Fed Chairman Ben Bernanke made similar comments about the economy last month in remarks to the Joint Economic Committee of Congress. During that testimony, Bernanke also hinted that the Fed could soon pause to judge the impact of the Fed's previous interest rate hikes.
But last week, CNBC anchor Maria Bartiromo reported that Bernanke told her he was disappointed that investors took his testimony to mean that he wasn't going to be tough on inflation. That remark sent stocks sinking and bonds lower as investors started to doubt the Fed would pause in the next few months.
So that's one reason investors were hoping for more clarity from the Fed's statement Wednesday.
The Fed's next policy meeting is on June 28 and 29. According to rate futures on the Chicago Board of Trade, before the Fed's announcement Tuesday investors were betting on a 38 percent chance of another quarter-point hike at that meeting. But after the statement was released, the bets rose to 42 percent.
Hembre at First American Funds said he still thinks a June pause is likely since he doubts we'll see much evidence between now and then to suggest the economy will maintain its heady pace of growth for the rest of the year. With that in mind, the Fed would be likely to pause to avoid raising rates too far.
"Growth through the first part of the year is obviously strong but inflation numbers are still contained. That's a positive," he said. "And it's unlikely the data over the next six weeks will be sufficiently one-sided enough to challenge the view that the economy will slow later this year."
But Jeff Cummer, manager of the SMH Capital Advisors Integrity High Income fund, said investors should be prepared for more rate hikes, even if the Fed pauses in June.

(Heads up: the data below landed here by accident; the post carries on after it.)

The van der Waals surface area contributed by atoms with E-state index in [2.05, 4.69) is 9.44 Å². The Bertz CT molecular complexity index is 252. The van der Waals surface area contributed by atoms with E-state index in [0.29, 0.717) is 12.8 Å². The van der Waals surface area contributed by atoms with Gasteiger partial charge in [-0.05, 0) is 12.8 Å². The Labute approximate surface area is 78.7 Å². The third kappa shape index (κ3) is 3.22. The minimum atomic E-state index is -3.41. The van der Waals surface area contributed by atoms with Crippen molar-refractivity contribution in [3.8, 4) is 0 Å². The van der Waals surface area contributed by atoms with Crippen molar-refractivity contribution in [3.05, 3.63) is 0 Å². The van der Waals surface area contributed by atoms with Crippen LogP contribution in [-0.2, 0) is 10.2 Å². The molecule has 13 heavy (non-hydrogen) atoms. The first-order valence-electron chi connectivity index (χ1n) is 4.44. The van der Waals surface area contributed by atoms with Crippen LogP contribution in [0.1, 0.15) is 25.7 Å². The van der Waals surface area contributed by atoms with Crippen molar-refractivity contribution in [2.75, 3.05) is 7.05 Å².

To that end, investors are pricing in an 82 percent chance that short-term rates will be at 5.25 percent by the beginning of September, which implies that investors expect a rate increase at either the Fed's June meeting or the meeting after that on Aug. 8.
Cummer said that as long as the economy shows fairly strong growth, there will be pressure on the Fed to keep raising rates, especially since there's speculation that central banks in other countries, notably Japan, may soon be raising rates as well.
"As long as the economy is rolling along, we can take a few more hikes," he said. "A pause in June may mean the Fed doesn't want to raise rates much more but it doesn't mean they won't raise rates. We are likely to see interest rates rising abroad."
And Joy at RiverSource Investments conceded that the Fed, while hinting it would like to pause, refused to paint itself into a corner. He said it would be worse for the Fed and the markets if it clearly signaled a pause and then doesn't pause.
"The Fed doesn't know what the data between now and June will look like and they don't want to have to backtrack," he said.
Rising energy prices were supposed to cool the economy. Not yet.
Read the Fed statement. More here.
For more on the Fed and rates, click here.